Inspiration is the order of the day for "The Hip Hop Project."
Fortunately, this funky, straight-up documentary refrains from getting all preachy about it.
The movie's title is also the name of a New York outreach program that connects troubled young people with record-industry professionals. It also encourages the kids to channel their musical aspirations toward self-expression, rather than the more vulgar rap preoccupations of belligerence, bragging, misogyny and materialism. (Well, maybe the bragging is allowed to slide a little.) There's also the amusing matter of keeping these aspiring Jay-Zs on the beat, a task not as easy as it may sound.
The project is the brainchild of Chris "Kazi" Rolle, a young man whose own distressing childhood accounts for about half of the film's narrative. Abandoned by his mother in the Bahamas as an infant, he grew up in foster homes and orphanages before coming to Brooklyn, N.Y., to seek her out when he was 14. That reunion did not go well, and Kazi wound up on the streets.
The movie is a bit vague on his youthful criminal activities, but Kazi was eventually saved by an arts program similar to the one he eventually founded.
When not focusing on the upbeat, charismatic Kazi, the film follows two HHP members as they learn to spin their lives' trials into music.
Christopher "Cannon" Mapp struggles to prevent his siblings and their grandmother from eviction (granny moved in to take care of the kids after their mother, whose name was on the lease, died). Some of Diana "Princess" Lemon's relatives have problems with the law, and she's coping with guilt from having had an abortion.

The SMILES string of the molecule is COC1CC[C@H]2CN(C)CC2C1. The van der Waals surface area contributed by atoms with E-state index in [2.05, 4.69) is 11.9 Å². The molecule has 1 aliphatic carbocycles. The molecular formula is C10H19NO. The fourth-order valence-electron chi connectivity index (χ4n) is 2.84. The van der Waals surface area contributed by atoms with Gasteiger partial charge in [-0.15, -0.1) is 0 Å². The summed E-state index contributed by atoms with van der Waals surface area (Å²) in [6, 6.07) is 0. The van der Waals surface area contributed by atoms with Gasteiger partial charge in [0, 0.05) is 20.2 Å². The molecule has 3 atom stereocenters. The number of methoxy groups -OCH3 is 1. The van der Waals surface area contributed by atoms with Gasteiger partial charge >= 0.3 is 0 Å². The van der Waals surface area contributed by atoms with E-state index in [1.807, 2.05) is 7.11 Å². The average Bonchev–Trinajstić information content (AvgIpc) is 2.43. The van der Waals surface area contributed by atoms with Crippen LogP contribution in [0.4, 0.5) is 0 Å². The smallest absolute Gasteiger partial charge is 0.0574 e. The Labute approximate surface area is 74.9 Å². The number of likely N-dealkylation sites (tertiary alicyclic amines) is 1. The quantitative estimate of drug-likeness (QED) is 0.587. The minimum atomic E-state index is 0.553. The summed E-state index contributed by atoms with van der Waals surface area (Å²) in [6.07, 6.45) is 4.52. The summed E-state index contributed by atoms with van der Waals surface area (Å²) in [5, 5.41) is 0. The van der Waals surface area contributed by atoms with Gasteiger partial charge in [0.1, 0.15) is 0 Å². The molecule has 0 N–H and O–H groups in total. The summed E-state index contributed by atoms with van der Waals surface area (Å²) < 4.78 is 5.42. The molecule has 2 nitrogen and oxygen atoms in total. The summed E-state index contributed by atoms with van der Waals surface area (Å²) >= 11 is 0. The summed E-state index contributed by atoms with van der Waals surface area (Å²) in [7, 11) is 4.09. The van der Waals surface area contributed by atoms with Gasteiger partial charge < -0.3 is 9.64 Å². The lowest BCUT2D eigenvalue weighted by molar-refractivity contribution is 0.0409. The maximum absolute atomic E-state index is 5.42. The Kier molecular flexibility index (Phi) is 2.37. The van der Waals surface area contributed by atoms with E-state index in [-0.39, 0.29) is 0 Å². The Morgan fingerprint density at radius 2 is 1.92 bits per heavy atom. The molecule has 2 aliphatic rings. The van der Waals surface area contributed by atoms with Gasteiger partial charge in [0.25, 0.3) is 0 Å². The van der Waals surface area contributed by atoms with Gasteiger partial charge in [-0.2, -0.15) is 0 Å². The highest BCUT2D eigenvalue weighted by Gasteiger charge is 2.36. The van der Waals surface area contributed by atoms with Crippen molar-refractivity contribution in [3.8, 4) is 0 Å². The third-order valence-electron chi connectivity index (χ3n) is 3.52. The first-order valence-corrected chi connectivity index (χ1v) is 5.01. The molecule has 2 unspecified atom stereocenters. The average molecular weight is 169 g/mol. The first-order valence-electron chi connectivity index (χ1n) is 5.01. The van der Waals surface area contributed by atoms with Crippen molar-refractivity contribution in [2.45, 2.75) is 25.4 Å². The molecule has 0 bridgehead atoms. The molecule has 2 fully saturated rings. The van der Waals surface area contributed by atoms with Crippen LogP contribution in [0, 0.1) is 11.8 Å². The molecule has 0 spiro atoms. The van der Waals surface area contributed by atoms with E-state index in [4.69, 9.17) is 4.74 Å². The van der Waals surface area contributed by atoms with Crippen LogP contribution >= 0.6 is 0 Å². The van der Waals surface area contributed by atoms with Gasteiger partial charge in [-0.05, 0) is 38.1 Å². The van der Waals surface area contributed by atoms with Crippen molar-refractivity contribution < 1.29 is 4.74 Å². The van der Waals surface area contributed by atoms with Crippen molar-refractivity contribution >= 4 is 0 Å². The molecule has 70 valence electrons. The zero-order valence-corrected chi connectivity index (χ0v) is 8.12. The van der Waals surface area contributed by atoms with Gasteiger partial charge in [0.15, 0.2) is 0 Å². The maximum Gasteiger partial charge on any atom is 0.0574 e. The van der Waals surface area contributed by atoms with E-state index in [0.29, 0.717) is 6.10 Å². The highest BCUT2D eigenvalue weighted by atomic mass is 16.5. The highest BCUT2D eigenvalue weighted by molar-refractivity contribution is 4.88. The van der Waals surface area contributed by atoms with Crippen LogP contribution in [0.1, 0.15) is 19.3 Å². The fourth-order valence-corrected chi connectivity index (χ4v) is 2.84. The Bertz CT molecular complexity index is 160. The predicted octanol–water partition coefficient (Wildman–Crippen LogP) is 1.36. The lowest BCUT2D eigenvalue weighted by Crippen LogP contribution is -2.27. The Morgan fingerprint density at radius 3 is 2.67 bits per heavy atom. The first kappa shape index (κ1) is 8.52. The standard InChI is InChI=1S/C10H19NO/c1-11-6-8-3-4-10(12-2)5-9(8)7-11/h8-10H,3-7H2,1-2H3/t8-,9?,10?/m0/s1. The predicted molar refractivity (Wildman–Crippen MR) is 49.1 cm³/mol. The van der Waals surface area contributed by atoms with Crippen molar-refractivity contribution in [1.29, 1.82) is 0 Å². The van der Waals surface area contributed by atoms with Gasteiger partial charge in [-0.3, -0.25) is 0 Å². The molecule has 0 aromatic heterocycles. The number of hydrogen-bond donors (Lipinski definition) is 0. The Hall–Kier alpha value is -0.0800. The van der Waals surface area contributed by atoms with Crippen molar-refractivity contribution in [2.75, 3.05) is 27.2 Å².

All of which makes for some pretty good songs, if not as much movie drama as one might think. Director Matt Ruskin, who worked on "The Hip Hop Project" for five years, employs lots of different camera speeds and editing tricks to give otherwise static talking and song-building sequences a little extra-needed oomph. He also saves the one truly devastating sequence, the adult Kazi's visit to his surprisingly rational mom, for the climax.
There are, of course, many more stories related to the program, and the filmmakers promise that they'll fill out the DVD. Net profits from the theatrical release of "The Hip Hop Project" will be donated to youth organizations, so you can feel doubly good about attending this modestly moving tribute to a small but significant kind of inner-city success. *